Another possibility not provided in the Commission proposal for a revised Return Directive, but which has also been addressed by some delegations is the principle of mutual recognition of return decisions issued by other Member States. It should be noted, however, that the current EU legislation already allows for this option. Furthermore the forthcoming revision of the Schengen Information System will enable Member States to see the return decisions issued by other Member States. It may be worth to evaluate the added value of these new possibilities before taking the next steps forward.
Article 16 on remedies and Article 22 on border procedures also require further in-depth discussions. The Commission proposal for Article 16 outlined a complex system of remedies against return decisions, with a view of harmonising to a certain extent a very diverse scene of remedies currently available in different Member States. Intensive discussions have already taken place as regards different provisions of this article, including on the possibility of bringing an appeal against a return decision before an administrative authority, having the appeal examined by more than a single level of judicial authority, the suspensive effect of the appeals, the deadlines for lodging the appeals.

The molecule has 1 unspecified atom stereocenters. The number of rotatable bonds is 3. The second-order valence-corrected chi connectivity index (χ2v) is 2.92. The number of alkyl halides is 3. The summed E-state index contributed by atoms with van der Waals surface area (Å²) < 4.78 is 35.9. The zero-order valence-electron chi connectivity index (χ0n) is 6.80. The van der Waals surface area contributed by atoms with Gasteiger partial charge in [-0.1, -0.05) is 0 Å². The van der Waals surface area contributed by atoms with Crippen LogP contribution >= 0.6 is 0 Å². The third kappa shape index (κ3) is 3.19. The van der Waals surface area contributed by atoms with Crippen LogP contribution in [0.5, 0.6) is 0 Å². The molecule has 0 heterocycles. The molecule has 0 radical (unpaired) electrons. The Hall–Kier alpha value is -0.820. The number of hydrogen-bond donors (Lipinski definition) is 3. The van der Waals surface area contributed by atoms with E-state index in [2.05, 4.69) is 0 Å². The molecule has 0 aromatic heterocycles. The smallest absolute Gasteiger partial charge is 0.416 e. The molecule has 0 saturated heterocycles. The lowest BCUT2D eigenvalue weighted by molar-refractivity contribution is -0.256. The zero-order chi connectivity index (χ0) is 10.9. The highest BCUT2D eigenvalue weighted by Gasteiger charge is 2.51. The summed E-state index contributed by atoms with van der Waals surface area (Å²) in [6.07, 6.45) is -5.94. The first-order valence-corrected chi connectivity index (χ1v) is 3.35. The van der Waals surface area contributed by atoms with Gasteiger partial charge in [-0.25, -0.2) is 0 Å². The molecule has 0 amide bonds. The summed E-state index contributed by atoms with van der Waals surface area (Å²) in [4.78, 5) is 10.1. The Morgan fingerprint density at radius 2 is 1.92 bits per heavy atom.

Article 22 concerning the border procedure for returns raised many discussions, especially as regards the nature and scope of the application of this new procedure. No-withstanding the on-going discussions on the Asylum Procedures Regulation, a common understanding seems to have been achieved that the scope of the procedure defined in Article 22 of the Return Directive should follow the scope of Article 41 of the Asylum Procedure Regulation. Some delegations were strongly convinced that this procedure should be applied for deciding whether third country nationals seeking international protection should be granted access to the territory of Member States.
The Austrian Presidency is determined to achieve as much progress as possible on the revised
Return Directive by the end of its term in order to establish a truly resilient and effective EU migration system.